Tis the season for baseball, hotdogs, apple pie and well you know the rest of the jingle! For our family, Little League baseball is wrapping us this week. I write that with mixed emotions. The boys have such a good time playing, they make new friends, and I really enjoy watching baseball. I also love to watch my hubby coach. He's fantastic with the kids, helping them to learn new skills, build confidence, and have fun playing the sport of baseball. On the other hand, I am looking forward to less crazy evenings and far less peanut butter and jelly sandwiches eaten on the run!
End of season also means All Star selection time. If you don't like baseball, hang in there with me! This time of year is tough on coaches, parents, and players almost unnecessarily. What I've lost in time making Pb and j sandwiches, I've gained in wisdom about what is really important for raising All Stars and if everyone could just see it my way, the world of Little League, or youth sports in general, might be a more pleasant experience! It's entirely possible that's not true, but read on.
Even the most laid back, go with the flow parents can get wrapped up in the adrenaline of winning games. It's fun to win and I'm sure we all want our kids to succeed especially doing the things they love most. However, I hate when I find myself losing sight of the true end game. I forget that I'm cheering on a whole person, not just a baseball player. Maybe like you, I'm so focused on what's right in front of me that I've forgotten the true goal. All Star selection time rolls around and of course both my ball players are waiting, fingers crossed you might say, for the email to come. For days they ask my husband and I if we've received the email and for days we put them off. In the meantime, we have many conversations about what being an All Star means. As a coach my husband has to choose All Stars from his team and it's really difficult. He believes that an All Star doesn't just have the right skills but also the right attitude. He wants players to give their best effort at all times and to be good winners and good losers.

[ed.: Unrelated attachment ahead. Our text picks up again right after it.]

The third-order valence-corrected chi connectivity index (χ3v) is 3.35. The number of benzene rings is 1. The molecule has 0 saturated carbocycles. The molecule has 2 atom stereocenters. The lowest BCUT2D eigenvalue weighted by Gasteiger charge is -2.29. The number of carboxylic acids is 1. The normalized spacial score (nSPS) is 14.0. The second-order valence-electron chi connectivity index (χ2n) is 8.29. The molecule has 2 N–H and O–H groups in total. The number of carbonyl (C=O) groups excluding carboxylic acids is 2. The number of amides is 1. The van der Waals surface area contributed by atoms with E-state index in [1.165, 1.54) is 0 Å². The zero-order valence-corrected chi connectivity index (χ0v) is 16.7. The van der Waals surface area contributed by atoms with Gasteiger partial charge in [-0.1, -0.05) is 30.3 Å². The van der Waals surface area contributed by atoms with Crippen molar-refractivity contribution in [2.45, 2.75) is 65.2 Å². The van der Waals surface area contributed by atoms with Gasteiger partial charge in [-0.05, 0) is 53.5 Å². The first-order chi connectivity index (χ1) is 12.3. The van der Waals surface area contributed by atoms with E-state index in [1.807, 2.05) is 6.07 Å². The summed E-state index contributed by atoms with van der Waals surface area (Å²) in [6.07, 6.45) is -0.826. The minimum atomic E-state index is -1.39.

All Stars are supposed to stand out. It's considered an honor to be selected. So many times in the last week or so, I've been reminded of the correlation between being an All Star and being a Catholic Christian. What is our end game? How are we going to get to Heaven? We can look at the Communion of Saints as the best examples of what it means to be an All Star. Each Saint is known for something unique that they did, whether ordinary or extraordinary, to the best of their ability. Maybe they spent time with the poorest of the poor, or taught in a school, or died for the name of Jesus. No matter what, they kept plugging along. Just like my boys have to practice to get better at baseball, we all have to practice to be better Christians.
We can't become better Christians without practicing...every day. We have to put time and effort in...every day. Our practice might include daily prayer (the rosary, meditation), the sacraments, adoration, Scripture study, fasting, tithing, etc. There will always be tough games or tough days. Just like my boys shouldn't throw their bats down when they strike out, we can't chuck our crosses out the door. We have to pick them up and keep moving. There are days when I would just love to stomp off the field and sit on the bench and pout! I mean who doesn't have days like those, it's reality because God never said it would be easy. But just like my boys have coaches who help them to be better, we have a Heavenly Father to love us and guide us along the way. When we feel like less than All Star material, we just need to ask for help. None of us were called to live out our vocation all alone.
So in our house we ended up with one player making All Stars and one not, and no one is worse the wear because they know their end game. Yes, of course, my son who didn't make it is disappointed, but he cheered for his friends that made it and he knows he needs to work harder for next year. I'm thrilled that he can see the big picture and it reminds me to do the same.